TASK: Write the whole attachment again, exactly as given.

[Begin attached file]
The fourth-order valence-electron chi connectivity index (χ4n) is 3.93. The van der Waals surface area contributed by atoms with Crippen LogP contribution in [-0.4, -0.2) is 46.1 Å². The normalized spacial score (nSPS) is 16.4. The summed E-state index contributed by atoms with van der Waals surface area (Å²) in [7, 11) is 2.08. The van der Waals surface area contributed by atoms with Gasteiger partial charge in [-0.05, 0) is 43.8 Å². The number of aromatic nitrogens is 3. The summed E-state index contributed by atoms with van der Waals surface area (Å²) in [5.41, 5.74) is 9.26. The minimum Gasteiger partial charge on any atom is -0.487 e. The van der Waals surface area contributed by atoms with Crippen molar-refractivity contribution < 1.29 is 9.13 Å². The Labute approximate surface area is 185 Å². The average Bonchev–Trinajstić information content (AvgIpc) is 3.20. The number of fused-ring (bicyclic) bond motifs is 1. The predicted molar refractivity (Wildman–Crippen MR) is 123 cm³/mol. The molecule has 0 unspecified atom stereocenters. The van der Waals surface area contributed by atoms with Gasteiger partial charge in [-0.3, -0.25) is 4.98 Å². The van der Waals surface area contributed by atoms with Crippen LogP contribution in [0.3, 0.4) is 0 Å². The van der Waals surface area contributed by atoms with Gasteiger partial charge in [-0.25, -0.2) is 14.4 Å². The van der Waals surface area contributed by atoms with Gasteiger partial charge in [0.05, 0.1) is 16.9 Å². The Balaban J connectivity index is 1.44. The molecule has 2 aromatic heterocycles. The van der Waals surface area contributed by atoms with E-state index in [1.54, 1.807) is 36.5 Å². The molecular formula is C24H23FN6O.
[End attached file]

The fourth-order valence-electron chi connectivity index (χ4n) is 3.93. The van der Waals surface area contributed by atoms with Crippen LogP contribution in [-0.4, -0.2) is 46.1 Å². The normalized spacial score (nSPS) is 16.4. The summed E-state index contributed by atoms with van der Waals surface area (Å²) in [7, 11) is 2.08. The van der Waals surface area contributed by atoms with Gasteiger partial charge in [-0.05, 0) is 43.8 Å². The number of aromatic nitrogens is 3. The summed E-state index contributed by atoms with van der Waals surface area (Å²) in [5.41, 5.74) is 9.26. The minimum Gasteiger partial charge on any atom is -0.487 e. The van der Waals surface area contributed by atoms with Crippen molar-refractivity contribution < 1.29 is 9.13 Å². The Labute approximate surface area is 185 Å². The average Bonchev–Trinajstić information content (AvgIpc) is 3.20. The number of fused-ring (bicyclic) bond motifs is 1. The predicted molar refractivity (Wildman–Crippen MR) is 123 cm³/mol. The molecule has 0 unspecified atom stereocenters. The van der Waals surface area contributed by atoms with Gasteiger partial charge in [-0.3, -0.25) is 4.98 Å². The van der Waals surface area contributed by atoms with Crippen LogP contribution in [0.3, 0.4) is 0 Å². The van der Waals surface area contributed by atoms with Gasteiger partial charge in [-0.25, -0.2) is 14.4 Å². The van der Waals surface area contributed by atoms with Gasteiger partial charge in [0.05, 0.1) is 16.9 Å². The Balaban J connectivity index is 1.44. The molecule has 2 aromatic heterocycles. The van der Waals surface area contributed by atoms with E-state index in [1.54, 1.807) is 36.5 Å². The molecular formula is C24H23FN6O.